Please Note: This article is written for users of the following Microsoft Excel versions: 2007, 2010, 2013, and 2016. If you are using an earlier version (Excel 2003 or earlier), this tip may not work for you. For a version of this tip written specifically for earlier versions of Excel, click here: Selecting Random Names.
by Allen Wyatt
(last updated August 18, 2018)
A common task for many people is to pick a number of random names from a large list. For instance, you may be running a contest for your community, and you have 1,000 people that have entered. With their names in each row of a table, you may be wondering how to select a certain number of the names randomly.
As is often the case with Excel, there are a number of different approaches you can take. Each approach examined in this tip assumes that the names you need to select from are listed in cells A1 through A1000. Of course, your range of names could be shorter or longer, but the point is that they are in contiguous cells in column A. The examples also assume that you need to select 15 names at random from the list.
The first approach is to use the INDEX function. Enter the following formula in cells B1:B15:
A similar formula uses the OFFSET function:
It is possible, but not probable, that you will get the same name twice in the resulting list. (The improbability comes because of the size of the original list. The larger the list, the less probable there will be duplicates in the extracted list.) If you do get a duplicate name, then simply force a recalculation of your worksheet by pressing F9. Each time you recalculate, the list of extracted names is regenerated.
Another potential approach requires the use of multiple columns. Simply follow these steps:
Figure 1. The Paste Special dialog box.
Figure 2. The Sort dialog box.
The result is that column C now contains a ranking of all the random numbers in column B. The first 15 rows contain your random names.
In this approach you could also have left out column C completely and simply sorted your list based on the static random values in column B. Again, the top 15 would be your random names.
Of course, there are any number of macro solutions you could use for this problem. The coding of any macro will be similar, relying on VBA's RND function to generate random numbers. Of all the possible macro solutions, perhaps the following is the most unique and offers some advantages not available with the workbook solutions discussed so far:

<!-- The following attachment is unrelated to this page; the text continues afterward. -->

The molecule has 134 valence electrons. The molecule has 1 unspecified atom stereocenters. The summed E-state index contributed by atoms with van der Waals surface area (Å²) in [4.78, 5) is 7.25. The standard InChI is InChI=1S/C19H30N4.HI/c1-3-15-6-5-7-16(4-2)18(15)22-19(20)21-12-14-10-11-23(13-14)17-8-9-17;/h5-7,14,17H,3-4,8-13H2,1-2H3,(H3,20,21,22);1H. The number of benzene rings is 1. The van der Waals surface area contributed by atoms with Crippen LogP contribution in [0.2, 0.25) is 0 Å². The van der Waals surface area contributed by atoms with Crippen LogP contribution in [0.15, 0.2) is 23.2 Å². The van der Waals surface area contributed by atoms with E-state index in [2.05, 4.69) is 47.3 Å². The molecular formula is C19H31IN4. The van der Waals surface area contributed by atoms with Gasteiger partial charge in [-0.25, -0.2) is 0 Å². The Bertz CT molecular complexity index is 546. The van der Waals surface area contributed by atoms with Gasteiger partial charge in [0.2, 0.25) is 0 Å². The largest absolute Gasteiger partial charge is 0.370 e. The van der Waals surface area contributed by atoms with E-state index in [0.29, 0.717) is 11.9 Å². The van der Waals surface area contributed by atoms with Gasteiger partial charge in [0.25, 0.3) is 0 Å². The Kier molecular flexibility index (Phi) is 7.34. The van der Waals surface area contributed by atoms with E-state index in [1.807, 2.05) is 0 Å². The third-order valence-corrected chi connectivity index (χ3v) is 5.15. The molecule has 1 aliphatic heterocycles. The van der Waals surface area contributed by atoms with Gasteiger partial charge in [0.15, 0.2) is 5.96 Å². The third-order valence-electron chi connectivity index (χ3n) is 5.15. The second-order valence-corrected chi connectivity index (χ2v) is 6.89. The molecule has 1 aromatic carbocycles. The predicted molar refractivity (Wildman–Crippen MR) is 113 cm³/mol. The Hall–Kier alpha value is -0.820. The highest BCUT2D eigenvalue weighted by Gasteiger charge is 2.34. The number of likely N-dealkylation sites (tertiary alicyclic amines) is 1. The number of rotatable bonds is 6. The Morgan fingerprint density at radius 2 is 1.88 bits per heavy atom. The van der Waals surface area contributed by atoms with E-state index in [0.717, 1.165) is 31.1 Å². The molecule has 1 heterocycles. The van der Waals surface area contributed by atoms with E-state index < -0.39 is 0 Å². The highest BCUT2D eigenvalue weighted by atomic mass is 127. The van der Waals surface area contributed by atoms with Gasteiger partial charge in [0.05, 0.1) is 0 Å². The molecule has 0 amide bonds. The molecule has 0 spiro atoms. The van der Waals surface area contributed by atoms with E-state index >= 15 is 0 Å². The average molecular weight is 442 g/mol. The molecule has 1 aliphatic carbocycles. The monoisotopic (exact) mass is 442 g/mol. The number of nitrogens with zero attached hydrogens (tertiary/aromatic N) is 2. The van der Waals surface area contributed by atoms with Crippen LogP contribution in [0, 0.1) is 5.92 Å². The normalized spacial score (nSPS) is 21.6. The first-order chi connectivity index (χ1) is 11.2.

Sub GetRandom() Dim TempDO As Variant Dim iRows As Integer Dim iCols As Integer Dim iBegRow As Integer Dim iBegCol As Integer Dim sCells As String Dim J As Integer Dim iWantRow As Integer Set TempDO = New DataObject iRows = Selection.Rows.Count iCols = Selection.Columns.Count iBegRow = Selection.Row iBegCol = Selection.Column If iRows < 16 Or iCols > 1 Then MsgBox "Too few rows or too many columns" Else Randomize Timer sCells = "" For J = 1 To 15 iWantRow = Int(Rnd() * iRows) + iBegRow sCells = sCells & Cells(iWantRow, iBegCol) & vbCrLf Next J TempDO.SetText sCells TempDO.PutInClipboard End If End Sub
You should note that this macro defines—right after the variables are declared—a new DataObject and assigns it to the TempDO variable. If the macro bombs out on this line of code, it simply means that you need to tell VBA to reference the proper library:
Figure 3. The References dialog box.
In order to use the macro, just select the names from which you want to select the 15 random names. In the examples thus far, you would select the range A1:A1000. The macro then pulls 15 names at random from the cells, and puts them in the Clipboard. When you run the macro, you can then paste the contents of the Clipboard where ever you want. Every time the macro is run, a different group of 15 is selected.
ExcelTips is your source for cost-effective Microsoft Excel training. This tip (12475) applies to Microsoft Excel 2007, 2010, 2013, and 2016. You can find a version of this tip for the older menu interface of Excel here: Selecting Random Names.
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